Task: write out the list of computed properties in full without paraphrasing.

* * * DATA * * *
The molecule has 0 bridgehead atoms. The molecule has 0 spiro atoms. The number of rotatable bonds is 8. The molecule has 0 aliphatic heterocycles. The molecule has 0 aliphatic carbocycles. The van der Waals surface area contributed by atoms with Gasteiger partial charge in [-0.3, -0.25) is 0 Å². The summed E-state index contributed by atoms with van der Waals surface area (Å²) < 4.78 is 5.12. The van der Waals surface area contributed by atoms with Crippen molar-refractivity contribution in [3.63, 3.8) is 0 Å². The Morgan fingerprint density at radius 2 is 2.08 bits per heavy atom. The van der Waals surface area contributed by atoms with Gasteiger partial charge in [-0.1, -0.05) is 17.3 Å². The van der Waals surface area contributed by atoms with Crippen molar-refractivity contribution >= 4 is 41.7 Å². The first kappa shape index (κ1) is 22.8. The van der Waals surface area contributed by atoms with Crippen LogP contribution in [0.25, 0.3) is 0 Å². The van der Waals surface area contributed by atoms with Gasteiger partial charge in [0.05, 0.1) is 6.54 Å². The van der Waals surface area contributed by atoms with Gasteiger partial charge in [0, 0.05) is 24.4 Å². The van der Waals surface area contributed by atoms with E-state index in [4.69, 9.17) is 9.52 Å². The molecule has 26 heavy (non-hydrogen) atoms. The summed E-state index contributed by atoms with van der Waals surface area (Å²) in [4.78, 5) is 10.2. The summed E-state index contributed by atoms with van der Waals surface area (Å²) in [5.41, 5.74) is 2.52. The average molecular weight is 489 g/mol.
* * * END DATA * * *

The molecule has 0 bridgehead atoms. The molecule has 0 spiro atoms. The number of rotatable bonds is 8. The molecule has 0 aliphatic heterocycles. The molecule has 0 aliphatic carbocycles. The van der Waals surface area contributed by atoms with Gasteiger partial charge in [-0.3, -0.25) is 0 Å². The summed E-state index contributed by atoms with van der Waals surface area (Å²) < 4.78 is 5.12. The van der Waals surface area contributed by atoms with Crippen molar-refractivity contribution in [3.63, 3.8) is 0 Å². The Morgan fingerprint density at radius 2 is 2.08 bits per heavy atom. The van der Waals surface area contributed by atoms with Gasteiger partial charge in [-0.1, -0.05) is 17.3 Å². The van der Waals surface area contributed by atoms with Crippen molar-refractivity contribution >= 4 is 41.7 Å². The first kappa shape index (κ1) is 22.8. The van der Waals surface area contributed by atoms with Crippen LogP contribution in [0.25, 0.3) is 0 Å². The van der Waals surface area contributed by atoms with Gasteiger partial charge in [0.05, 0.1) is 6.54 Å². The van der Waals surface area contributed by atoms with Gasteiger partial charge in [0, 0.05) is 24.4 Å². The van der Waals surface area contributed by atoms with E-state index in [4.69, 9.17) is 9.52 Å². The molecule has 26 heavy (non-hydrogen) atoms. The summed E-state index contributed by atoms with van der Waals surface area (Å²) in [4.78, 5) is 10.2. The summed E-state index contributed by atoms with van der Waals surface area (Å²) in [5.41, 5.74) is 2.52. The average molecular weight is 489 g/mol.